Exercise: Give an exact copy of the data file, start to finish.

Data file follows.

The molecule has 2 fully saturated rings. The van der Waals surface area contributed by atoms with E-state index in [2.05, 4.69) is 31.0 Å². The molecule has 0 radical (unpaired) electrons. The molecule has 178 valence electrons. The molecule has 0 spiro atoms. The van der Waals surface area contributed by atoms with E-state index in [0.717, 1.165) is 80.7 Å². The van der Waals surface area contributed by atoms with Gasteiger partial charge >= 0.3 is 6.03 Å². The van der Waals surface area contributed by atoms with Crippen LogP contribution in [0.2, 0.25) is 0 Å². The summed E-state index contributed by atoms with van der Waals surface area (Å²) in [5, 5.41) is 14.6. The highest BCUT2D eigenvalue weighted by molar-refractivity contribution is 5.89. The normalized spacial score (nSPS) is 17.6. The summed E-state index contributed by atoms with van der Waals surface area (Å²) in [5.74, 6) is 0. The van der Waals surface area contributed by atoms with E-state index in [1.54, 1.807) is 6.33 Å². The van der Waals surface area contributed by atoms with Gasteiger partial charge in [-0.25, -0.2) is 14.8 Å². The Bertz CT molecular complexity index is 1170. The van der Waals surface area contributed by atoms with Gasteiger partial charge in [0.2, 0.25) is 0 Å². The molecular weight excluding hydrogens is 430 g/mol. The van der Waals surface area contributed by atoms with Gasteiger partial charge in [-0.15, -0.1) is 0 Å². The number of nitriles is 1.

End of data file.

The molecule has 2 fully saturated rings. The van der Waals surface area contributed by atoms with E-state index in [2.05, 4.69) is 31.0 Å². The molecule has 0 radical (unpaired) electrons. The molecule has 178 valence electrons. The molecule has 0 spiro atoms. The van der Waals surface area contributed by atoms with E-state index in [0.717, 1.165) is 80.7 Å². The van der Waals surface area contributed by atoms with Gasteiger partial charge >= 0.3 is 6.03 Å². The van der Waals surface area contributed by atoms with Crippen LogP contribution in [0.2, 0.25) is 0 Å². The summed E-state index contributed by atoms with van der Waals surface area (Å²) in [5, 5.41) is 14.6. The highest BCUT2D eigenvalue weighted by molar-refractivity contribution is 5.89. The normalized spacial score (nSPS) is 17.6. The summed E-state index contributed by atoms with van der Waals surface area (Å²) in [5.74, 6) is 0. The van der Waals surface area contributed by atoms with E-state index in [1.54, 1.807) is 6.33 Å². The van der Waals surface area contributed by atoms with Gasteiger partial charge in [-0.25, -0.2) is 14.8 Å². The Bertz CT molecular complexity index is 1170. The van der Waals surface area contributed by atoms with Gasteiger partial charge in [0.2, 0.25) is 0 Å². The molecular weight excluding hydrogens is 430 g/mol. The van der Waals surface area contributed by atoms with Gasteiger partial charge in [-0.15, -0.1) is 0 Å². The number of nitriles is 1.